But I can feel my fear arise here. What if this Spiritual help is to come from Jesus Christ? Because of my early church experiences my fear is that Jesus Christ will want me to be something I am not – his help would end in my self-annihilation. So, fearing self-annihilation, I refuse to ask Jesus Christ for help. But really, what is the TRUTH about Jesus Christ here? If Jesus Christ exists and is a real Source of Spiritual help, would this Jesus Christ want to annihilate me? The answer, in my brain at least, is of course not. Jesus Christ, if he exists as a Spiritual Being related to God in some way, would want me to be fully who I am. And this Jesus Christ would want to help me be fully who I am. If I can come to Know all of this intuitively and experientially in some way deep in my heart and body rather than just see it theoretically true intellectually, and come to Trust this TRUTH and engage this Jesus Christ, well this would change everything! I am reminded of Pathwork Lecture 159 Life Manifestation Reflects Dualistic Illusion that we are using for our Pathwork Graduate Class next month. Near the end the lecture develops the theme that GOOD and PLEASURE are ONE, not opposites. I do not have to give up joy and pleasure (thinking that experiencing pleasure and joy is being selfish) in order to be good (thinking that being good is being unselfish).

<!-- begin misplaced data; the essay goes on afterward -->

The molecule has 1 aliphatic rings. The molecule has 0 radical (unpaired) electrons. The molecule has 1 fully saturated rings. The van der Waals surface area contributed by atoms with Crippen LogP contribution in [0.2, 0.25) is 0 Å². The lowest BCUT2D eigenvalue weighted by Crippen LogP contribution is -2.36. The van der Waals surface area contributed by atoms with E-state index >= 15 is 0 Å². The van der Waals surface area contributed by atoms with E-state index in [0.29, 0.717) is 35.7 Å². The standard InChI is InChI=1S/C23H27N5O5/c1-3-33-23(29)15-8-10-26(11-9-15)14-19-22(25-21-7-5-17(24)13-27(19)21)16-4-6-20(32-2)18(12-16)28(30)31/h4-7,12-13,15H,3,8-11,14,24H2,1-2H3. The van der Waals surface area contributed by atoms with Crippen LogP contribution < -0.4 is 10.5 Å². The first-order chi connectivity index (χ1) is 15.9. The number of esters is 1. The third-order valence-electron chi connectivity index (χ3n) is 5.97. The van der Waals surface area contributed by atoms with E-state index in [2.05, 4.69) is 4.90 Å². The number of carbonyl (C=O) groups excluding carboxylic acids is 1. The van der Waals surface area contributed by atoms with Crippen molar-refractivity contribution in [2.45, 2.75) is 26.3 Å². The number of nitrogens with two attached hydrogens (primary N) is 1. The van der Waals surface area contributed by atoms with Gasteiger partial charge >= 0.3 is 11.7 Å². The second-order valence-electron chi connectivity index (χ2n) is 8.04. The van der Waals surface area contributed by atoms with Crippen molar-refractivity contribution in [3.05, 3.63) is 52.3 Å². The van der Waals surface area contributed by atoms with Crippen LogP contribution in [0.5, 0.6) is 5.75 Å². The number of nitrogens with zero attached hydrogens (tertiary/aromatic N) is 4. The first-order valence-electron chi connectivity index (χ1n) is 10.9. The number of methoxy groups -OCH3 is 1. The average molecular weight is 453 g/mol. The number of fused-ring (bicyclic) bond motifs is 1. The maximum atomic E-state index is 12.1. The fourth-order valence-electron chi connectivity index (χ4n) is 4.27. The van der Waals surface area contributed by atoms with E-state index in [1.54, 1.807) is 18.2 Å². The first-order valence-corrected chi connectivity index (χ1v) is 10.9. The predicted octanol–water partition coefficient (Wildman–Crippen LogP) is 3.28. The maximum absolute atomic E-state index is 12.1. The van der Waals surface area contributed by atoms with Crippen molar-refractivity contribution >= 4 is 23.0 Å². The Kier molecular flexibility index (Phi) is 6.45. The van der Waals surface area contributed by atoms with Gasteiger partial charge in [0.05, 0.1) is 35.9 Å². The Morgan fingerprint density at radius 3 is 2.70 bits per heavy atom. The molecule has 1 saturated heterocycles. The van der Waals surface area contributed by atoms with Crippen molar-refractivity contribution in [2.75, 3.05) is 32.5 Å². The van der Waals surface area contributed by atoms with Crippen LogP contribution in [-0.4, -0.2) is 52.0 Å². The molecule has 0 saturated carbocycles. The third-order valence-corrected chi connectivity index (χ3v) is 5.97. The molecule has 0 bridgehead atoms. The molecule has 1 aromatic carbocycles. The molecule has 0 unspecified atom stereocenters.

Pat: This is opening to something we do not Know. I am reminded of Melvin Udall opening up and experiencing his own kindness and love. Gary: We are creating what we long for, so we want to make our longings conscious. Pathwork Lecture 194 Meditation: Its Laws and Various Approaches — A Summary (Meditation as Positive Life Creation) guides us in this process with its four step approach: 1) Conceptualize (and purify the conceptualization, removing distortions and unconscious counter currents), 2) Impress our Soul Substance with our purified conceptualization, 3) Visualize by feeling what realization of our longed-for purified concept would be like, and 4) Wait – in Faith, trusting that it will be so.
Shared in love, Gary